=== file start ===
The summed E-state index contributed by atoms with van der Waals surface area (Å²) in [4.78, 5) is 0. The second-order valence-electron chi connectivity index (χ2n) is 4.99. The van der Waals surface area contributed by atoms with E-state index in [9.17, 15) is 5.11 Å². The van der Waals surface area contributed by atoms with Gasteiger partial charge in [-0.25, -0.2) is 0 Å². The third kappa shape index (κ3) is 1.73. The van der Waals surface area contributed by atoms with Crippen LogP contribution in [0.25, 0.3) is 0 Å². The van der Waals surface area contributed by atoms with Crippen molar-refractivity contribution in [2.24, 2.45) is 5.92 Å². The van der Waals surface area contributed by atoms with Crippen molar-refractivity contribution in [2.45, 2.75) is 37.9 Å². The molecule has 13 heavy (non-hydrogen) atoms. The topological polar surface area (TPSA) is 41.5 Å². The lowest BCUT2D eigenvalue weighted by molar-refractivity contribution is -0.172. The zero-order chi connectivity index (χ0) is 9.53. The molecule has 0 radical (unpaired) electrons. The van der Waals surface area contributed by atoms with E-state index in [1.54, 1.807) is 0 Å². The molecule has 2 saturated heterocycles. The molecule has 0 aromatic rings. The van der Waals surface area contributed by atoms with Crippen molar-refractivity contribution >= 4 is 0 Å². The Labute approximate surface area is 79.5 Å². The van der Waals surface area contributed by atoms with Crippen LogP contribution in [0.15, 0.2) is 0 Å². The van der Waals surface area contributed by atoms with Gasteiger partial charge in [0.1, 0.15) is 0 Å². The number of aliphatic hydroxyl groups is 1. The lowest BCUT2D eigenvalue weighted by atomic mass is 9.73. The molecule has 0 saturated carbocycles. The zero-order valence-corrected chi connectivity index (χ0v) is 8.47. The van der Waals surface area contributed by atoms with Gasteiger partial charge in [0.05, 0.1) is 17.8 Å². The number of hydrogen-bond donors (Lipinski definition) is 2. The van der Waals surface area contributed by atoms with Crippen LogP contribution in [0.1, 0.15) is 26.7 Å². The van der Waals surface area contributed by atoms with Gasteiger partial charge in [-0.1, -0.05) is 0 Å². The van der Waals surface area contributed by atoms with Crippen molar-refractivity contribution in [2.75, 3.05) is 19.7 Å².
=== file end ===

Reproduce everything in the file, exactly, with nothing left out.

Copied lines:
The summed E-state index contributed by atoms with van der Waals surface area (Å²) in [4.78, 5) is 0. The second-order valence-electron chi connectivity index (χ2n) is 4.99. The van der Waals surface area contributed by atoms with E-state index in [9.17, 15) is 5.11 Å². The van der Waals surface area contributed by atoms with Gasteiger partial charge in [-0.25, -0.2) is 0 Å². The third kappa shape index (κ3) is 1.73. The van der Waals surface area contributed by atoms with Crippen LogP contribution in [0.25, 0.3) is 0 Å². The van der Waals surface area contributed by atoms with Crippen molar-refractivity contribution in [2.24, 2.45) is 5.92 Å². The van der Waals surface area contributed by atoms with Crippen molar-refractivity contribution in [2.45, 2.75) is 37.9 Å². The molecule has 13 heavy (non-hydrogen) atoms. The topological polar surface area (TPSA) is 41.5 Å². The lowest BCUT2D eigenvalue weighted by molar-refractivity contribution is -0.172. The zero-order chi connectivity index (χ0) is 9.53. The molecule has 0 radical (unpaired) electrons. The van der Waals surface area contributed by atoms with E-state index in [1.54, 1.807) is 0 Å². The molecule has 2 saturated heterocycles. The molecule has 0 aromatic rings. The van der Waals surface area contributed by atoms with Crippen molar-refractivity contribution >= 4 is 0 Å². The Labute approximate surface area is 79.5 Å². The van der Waals surface area contributed by atoms with Crippen LogP contribution in [0.15, 0.2) is 0 Å². The van der Waals surface area contributed by atoms with Gasteiger partial charge in [0.1, 0.15) is 0 Å². The number of aliphatic hydroxyl groups is 1. The lowest BCUT2D eigenvalue weighted by atomic mass is 9.73. The molecule has 0 saturated carbocycles. The zero-order valence-corrected chi connectivity index (χ0v) is 8.47. The van der Waals surface area contributed by atoms with Gasteiger partial charge in [0.05, 0.1) is 17.8 Å². The number of hydrogen-bond donors (Lipinski definition) is 2. The van der Waals surface area contributed by atoms with Crippen LogP contribution in [0.1, 0.15) is 26.7 Å². The van der Waals surface area contributed by atoms with Gasteiger partial charge in [-0.1, -0.05) is 0 Å². The van der Waals surface area contributed by atoms with Crippen molar-refractivity contribution in [2.75, 3.05) is 19.7 Å².